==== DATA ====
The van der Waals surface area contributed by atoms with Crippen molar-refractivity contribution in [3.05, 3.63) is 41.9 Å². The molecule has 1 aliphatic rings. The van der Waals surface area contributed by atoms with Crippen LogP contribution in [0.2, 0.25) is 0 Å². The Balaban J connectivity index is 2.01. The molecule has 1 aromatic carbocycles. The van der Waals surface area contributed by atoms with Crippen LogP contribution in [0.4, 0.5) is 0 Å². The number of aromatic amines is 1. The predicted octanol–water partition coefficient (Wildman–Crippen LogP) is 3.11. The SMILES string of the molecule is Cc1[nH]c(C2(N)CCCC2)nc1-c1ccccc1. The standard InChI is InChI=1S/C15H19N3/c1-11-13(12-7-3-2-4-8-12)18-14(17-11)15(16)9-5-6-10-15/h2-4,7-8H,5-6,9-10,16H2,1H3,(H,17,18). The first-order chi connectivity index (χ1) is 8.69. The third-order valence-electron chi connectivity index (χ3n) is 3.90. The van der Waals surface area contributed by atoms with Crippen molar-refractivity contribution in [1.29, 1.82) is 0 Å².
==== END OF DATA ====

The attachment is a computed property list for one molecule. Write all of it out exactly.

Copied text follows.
The van der Waals surface area contributed by atoms with Crippen molar-refractivity contribution in [3.05, 3.63) is 41.9 Å². The molecule has 1 aliphatic rings. The van der Waals surface area contributed by atoms with Crippen LogP contribution in [0.2, 0.25) is 0 Å². The Balaban J connectivity index is 2.01. The molecule has 1 aromatic carbocycles. The van der Waals surface area contributed by atoms with Crippen LogP contribution in [0.4, 0.5) is 0 Å². The number of aromatic amines is 1. The predicted octanol–water partition coefficient (Wildman–Crippen LogP) is 3.11. The SMILES string of the molecule is Cc1[nH]c(C2(N)CCCC2)nc1-c1ccccc1. The standard InChI is InChI=1S/C15H19N3/c1-11-13(12-7-3-2-4-8-12)18-14(17-11)15(16)9-5-6-10-15/h2-4,7-8H,5-6,9-10,16H2,1H3,(H,17,18). The first-order chi connectivity index (χ1) is 8.69. The third-order valence-electron chi connectivity index (χ3n) is 3.90. The van der Waals surface area contributed by atoms with Crippen molar-refractivity contribution in [1.29, 1.82) is 0 Å².